Article

Conization Using Electrosurgical Conization and Cold Coagulation for International Federation of Gynecology and Obstetrics Stage IA(1) Squamous Cell Carcinomas of the Uterine Cervix

Department of Obstetrics and Gynecology, Konkuk University Hospital, Konkuk University, Republic of Korea.
International Journal of Gynecological Cancer (Impact Factor: 1.95). 05/2009; 19(3):407-11. DOI: 10.1111/IGC.0b013e3181a1a297
Source: PubMed

ABSTRACT This study was performed to evaluate the efficacy and feasibility of electrosurgical conization and cold coagulation as definitive treatments for patients with International Federation of Gynecology and Obstetrics stage IA1 squamous cell carcinoma of the cervix and a resection margin free from (micro)invasive carcinoma after conization.
Patients with stage IA1 cervical squamous cell carcinoma without lymphovascular space invasion who had been treated by electrosurgical conization and cold coagulation and who wanted to preserve fertility (or only undertake conservative treatment) were followed up without further surgical intervention. Patients with invasive or microinvasive carcinoma at resection margins or positive endocervical resection margins were excluded from the study. Cervicovaginal smears and colposcopic examination were performed at regular intervals. Disease recurrence was defined as a histologic diagnosis of cervical intraepithelial neoplasia 2 or higher-grade lesions.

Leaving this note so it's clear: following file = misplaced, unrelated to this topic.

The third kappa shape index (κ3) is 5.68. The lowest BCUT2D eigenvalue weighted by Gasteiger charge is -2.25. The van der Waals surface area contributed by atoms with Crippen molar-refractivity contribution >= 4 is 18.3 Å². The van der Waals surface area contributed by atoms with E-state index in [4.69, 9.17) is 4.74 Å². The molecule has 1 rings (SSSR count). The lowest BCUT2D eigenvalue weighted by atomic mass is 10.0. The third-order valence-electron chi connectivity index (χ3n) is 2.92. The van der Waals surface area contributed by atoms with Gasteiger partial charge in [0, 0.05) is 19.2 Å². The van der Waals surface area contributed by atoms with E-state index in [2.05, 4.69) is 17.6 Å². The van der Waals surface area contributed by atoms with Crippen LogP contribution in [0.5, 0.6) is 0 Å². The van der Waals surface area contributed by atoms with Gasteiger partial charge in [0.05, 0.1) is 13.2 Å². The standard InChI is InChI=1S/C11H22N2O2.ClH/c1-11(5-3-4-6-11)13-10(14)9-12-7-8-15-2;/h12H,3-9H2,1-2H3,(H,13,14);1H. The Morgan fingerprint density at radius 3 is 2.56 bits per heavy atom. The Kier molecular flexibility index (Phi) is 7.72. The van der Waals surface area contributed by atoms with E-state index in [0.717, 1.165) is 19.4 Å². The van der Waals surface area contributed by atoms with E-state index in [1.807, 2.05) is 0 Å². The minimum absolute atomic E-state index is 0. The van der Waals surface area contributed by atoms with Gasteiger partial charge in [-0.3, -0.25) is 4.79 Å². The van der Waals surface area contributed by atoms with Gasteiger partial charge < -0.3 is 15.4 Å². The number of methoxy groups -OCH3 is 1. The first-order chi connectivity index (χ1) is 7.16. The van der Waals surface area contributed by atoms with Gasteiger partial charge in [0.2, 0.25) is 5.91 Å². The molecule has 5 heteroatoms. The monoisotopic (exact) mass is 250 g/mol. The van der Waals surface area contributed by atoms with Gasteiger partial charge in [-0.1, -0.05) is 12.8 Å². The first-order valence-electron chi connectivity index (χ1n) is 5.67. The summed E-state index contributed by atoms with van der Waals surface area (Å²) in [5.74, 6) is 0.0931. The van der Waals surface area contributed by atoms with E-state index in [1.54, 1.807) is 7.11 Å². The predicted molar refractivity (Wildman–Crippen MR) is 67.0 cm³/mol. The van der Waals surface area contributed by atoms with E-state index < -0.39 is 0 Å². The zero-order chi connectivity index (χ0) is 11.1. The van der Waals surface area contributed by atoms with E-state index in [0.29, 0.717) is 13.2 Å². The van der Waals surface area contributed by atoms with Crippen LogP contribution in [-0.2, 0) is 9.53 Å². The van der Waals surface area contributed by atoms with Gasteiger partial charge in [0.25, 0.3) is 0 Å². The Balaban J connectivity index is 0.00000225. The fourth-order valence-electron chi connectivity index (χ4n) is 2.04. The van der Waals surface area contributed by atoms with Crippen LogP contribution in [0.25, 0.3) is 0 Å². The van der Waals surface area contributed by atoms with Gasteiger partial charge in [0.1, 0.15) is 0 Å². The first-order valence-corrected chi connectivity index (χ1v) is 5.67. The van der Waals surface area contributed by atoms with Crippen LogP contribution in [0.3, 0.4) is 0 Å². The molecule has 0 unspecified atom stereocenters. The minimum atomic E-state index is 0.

A total of 85 patients enrolled were deemed eligible to be involved in the study. The median follow-up period was 81.0 months (range, 13-127 months). Nineteen of the 85 patients had exocervical resection margins. There was one case of recurrence, which was node-positive invasive cancer recurrence (1.2%, 1/85), in patients with negative resection margins.
These results suggest that electrosurgical conization with cold coagulation is a feasible treatment and could be used as a definitive therapy for patients with stage IA1 cervical squamous cell carcinoma without lymphovascular space invasion. In addition, patients having cervical intraepithelial neoplasias 2 and 3 at exocervical resection margins could be followed up carefully without further treatment after conization and cold coagulation.

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